Keep Your Sight Sharp at each Age

Concourse Optometry

Just like the rest of our bodies, our eyes have different needs as we age. That’s why it’s important to know which vision changes can be a normal part of aging, and when something more serious may require the attention of an optometrist. Find out what to expect of the eyes in every era, discover proactive steps to preserve your healthy eye sight, and learn which corrective measures will help you see clearly and function best, it doesn't matter what your age!

20s and 30s

What to anticipate
Generally speaking, adults of their 20s and 30s have healthy eyes which enable it to effectively treat vision difficulty with corrective eyeglasses, contacts, or refractive surgery (in the event the vision is stable). Remember, it’s never too early to start preserving your eye health! During this stage of life, prevention is the vital thing.

Irvine Optometry


Be sure to protect your healthy eyes from harmful everyday elements, like tobacco smoke and UV rays, which can increase your risk of age-related macular degeneration down the road.
Be aware of occupational hazards, like hard in front of computer monitors, which can lead to eyestrain and computer vision syndrome
Schedule an annual eye exam and also hardwearing . prescriptions up-to-date and avoid any long-term damage.


What to prepare for
While preventative measures are necessary to maintaining healthy eyes, vision changes really are a natural part of the process of aging. Presbyopia, a decline in your ability to focus due to the hardening from the lenses in your eyes, can be more noticeable in your 40s, making it more difficult to see while reading or doing close work.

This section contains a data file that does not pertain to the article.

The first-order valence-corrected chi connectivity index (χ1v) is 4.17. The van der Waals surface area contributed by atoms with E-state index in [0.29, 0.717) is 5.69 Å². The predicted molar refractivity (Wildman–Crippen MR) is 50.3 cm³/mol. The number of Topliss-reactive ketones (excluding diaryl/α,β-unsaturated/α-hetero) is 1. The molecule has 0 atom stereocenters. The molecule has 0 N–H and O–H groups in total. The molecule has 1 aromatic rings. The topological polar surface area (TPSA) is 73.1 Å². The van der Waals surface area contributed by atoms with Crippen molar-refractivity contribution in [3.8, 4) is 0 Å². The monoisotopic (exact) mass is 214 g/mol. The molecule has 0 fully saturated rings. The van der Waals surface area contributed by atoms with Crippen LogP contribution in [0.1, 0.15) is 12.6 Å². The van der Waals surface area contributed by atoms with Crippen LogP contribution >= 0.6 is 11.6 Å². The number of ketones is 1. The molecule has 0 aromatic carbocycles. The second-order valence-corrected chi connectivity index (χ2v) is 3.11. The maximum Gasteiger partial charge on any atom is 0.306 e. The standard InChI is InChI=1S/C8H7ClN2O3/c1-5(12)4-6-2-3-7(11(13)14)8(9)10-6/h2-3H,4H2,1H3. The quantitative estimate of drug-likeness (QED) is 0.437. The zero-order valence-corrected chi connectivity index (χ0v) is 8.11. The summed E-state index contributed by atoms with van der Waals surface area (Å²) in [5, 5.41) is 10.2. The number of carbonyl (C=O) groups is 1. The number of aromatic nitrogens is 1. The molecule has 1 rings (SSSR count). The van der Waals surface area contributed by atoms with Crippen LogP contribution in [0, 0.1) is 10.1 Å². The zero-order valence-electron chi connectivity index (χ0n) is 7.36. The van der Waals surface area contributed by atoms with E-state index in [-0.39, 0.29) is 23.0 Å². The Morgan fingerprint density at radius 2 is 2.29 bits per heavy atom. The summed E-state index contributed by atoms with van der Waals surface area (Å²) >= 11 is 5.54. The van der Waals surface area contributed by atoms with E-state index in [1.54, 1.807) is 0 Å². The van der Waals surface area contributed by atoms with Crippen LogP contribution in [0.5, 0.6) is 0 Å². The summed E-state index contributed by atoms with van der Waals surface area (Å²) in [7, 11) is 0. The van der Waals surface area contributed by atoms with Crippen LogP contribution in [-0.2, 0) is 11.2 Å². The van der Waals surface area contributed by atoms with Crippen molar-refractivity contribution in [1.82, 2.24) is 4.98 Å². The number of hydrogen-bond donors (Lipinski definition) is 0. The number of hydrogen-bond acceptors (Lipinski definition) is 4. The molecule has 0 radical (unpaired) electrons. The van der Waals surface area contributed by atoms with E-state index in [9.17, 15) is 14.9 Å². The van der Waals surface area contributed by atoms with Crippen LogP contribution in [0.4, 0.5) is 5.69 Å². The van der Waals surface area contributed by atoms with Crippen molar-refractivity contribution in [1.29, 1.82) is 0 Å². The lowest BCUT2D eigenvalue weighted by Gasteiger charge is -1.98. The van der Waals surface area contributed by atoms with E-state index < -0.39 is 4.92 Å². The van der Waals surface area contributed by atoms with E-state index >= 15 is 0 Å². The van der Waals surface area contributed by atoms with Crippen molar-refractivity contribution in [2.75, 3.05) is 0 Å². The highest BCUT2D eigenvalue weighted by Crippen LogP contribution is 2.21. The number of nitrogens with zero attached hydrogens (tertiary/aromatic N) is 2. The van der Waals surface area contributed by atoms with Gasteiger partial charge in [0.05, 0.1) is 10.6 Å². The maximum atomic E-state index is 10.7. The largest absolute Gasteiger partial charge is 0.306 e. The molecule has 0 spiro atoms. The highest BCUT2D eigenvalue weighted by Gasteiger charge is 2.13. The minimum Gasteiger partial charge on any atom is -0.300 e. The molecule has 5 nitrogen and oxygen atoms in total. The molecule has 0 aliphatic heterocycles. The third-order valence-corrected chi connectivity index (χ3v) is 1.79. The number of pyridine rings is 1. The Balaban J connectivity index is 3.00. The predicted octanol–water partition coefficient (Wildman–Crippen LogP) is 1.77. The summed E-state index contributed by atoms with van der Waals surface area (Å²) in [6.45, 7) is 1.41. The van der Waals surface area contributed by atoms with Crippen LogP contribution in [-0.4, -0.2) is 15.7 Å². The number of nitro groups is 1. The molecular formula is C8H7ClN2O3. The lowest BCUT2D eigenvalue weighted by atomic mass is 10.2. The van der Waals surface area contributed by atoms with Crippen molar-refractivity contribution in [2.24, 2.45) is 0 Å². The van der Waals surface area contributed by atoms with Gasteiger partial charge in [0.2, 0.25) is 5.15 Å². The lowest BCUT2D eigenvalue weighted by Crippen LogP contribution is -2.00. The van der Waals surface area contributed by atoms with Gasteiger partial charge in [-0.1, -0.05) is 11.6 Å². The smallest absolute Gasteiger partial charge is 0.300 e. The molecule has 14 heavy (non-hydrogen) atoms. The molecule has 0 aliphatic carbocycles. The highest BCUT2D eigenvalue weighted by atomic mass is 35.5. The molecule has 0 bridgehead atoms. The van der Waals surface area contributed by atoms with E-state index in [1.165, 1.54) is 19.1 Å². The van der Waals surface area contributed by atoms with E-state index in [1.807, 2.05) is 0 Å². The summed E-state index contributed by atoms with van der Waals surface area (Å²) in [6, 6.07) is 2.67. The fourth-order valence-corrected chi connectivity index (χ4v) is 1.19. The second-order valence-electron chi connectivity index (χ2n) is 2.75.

Make a change

In its earliest stages, merely adjusting the length between your eyes and your reading material could help compensate for the effects of presbyopia.
When adjusting your viewing range is no longer an option, corrective lenses, such as reading glasses or multifocal disposable lenses, will be your best options to help you see more clearly.


What to anticipate
As we age, the risk of having a number of age-related eye diseases-such as glaucoma, cataracts, and macular degeneration - raises.


Monitor your vision and discover your eye doctor when you notice any major vision changes.
Have the eyes checked after other major health changes, like a hypertension or diabetes diagnosis.
While it cannot be cured for macular degeneration, healthy habits like taking multivitamins and eating meals rich in lutein and antioxidants can help slow the process down.

60s and beyond

While cataracts are technically considered an age-related eye disease, the trouble is so common among older individuals, that they’re considered a normal part of the aging process. This impairment with the lens is caused by tiny clumps of protein molecules, which block light and dim your vision.


If cataracts start to impair your daily activities, cataract surgery, through which your natural lens is substituted with an artificial lens, can be a safe and effective way to restore your vision.
Visit your optometrist one or more times a year for a comprehensive eye exam and to screen for common age-related eye diseases.

Whatever your age, always monitor up your eyes changes, make healthy way of life and dietary choices, and find out your eye doctor for yearly eye exams a eyes healthy for years to come!